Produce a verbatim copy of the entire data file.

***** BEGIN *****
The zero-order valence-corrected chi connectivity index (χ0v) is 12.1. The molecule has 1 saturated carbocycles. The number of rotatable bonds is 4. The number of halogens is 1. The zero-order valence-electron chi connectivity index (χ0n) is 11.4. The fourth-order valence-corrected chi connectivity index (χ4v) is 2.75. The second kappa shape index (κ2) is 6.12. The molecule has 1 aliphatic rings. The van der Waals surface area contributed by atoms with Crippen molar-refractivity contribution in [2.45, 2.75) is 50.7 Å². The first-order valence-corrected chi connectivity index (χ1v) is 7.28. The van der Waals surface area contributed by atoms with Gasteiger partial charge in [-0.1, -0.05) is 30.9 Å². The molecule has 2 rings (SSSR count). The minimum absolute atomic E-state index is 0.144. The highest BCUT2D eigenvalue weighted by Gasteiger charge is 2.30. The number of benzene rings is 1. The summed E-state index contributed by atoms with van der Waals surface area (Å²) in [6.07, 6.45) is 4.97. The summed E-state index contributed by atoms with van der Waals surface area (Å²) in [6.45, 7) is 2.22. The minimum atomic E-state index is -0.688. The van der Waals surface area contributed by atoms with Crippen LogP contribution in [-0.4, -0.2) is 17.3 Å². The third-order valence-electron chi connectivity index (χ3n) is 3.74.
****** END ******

The zero-order valence-corrected chi connectivity index (χ0v) is 12.1. The molecule has 1 saturated carbocycles. The number of rotatable bonds is 4. The number of halogens is 1. The zero-order valence-electron chi connectivity index (χ0n) is 11.4. The fourth-order valence-corrected chi connectivity index (χ4v) is 2.75. The second kappa shape index (κ2) is 6.12. The molecule has 1 aliphatic rings. The van der Waals surface area contributed by atoms with Crippen molar-refractivity contribution in [2.45, 2.75) is 50.7 Å². The first-order valence-corrected chi connectivity index (χ1v) is 7.28. The van der Waals surface area contributed by atoms with Gasteiger partial charge in [-0.1, -0.05) is 30.9 Å². The molecule has 2 rings (SSSR count). The minimum absolute atomic E-state index is 0.144. The highest BCUT2D eigenvalue weighted by Gasteiger charge is 2.30. The number of benzene rings is 1. The summed E-state index contributed by atoms with van der Waals surface area (Å²) in [6.07, 6.45) is 4.97. The summed E-state index contributed by atoms with van der Waals surface area (Å²) in [6.45, 7) is 2.22. The minimum atomic E-state index is -0.688. The van der Waals surface area contributed by atoms with Crippen LogP contribution in [-0.4, -0.2) is 17.3 Å². The third-order valence-electron chi connectivity index (χ3n) is 3.74.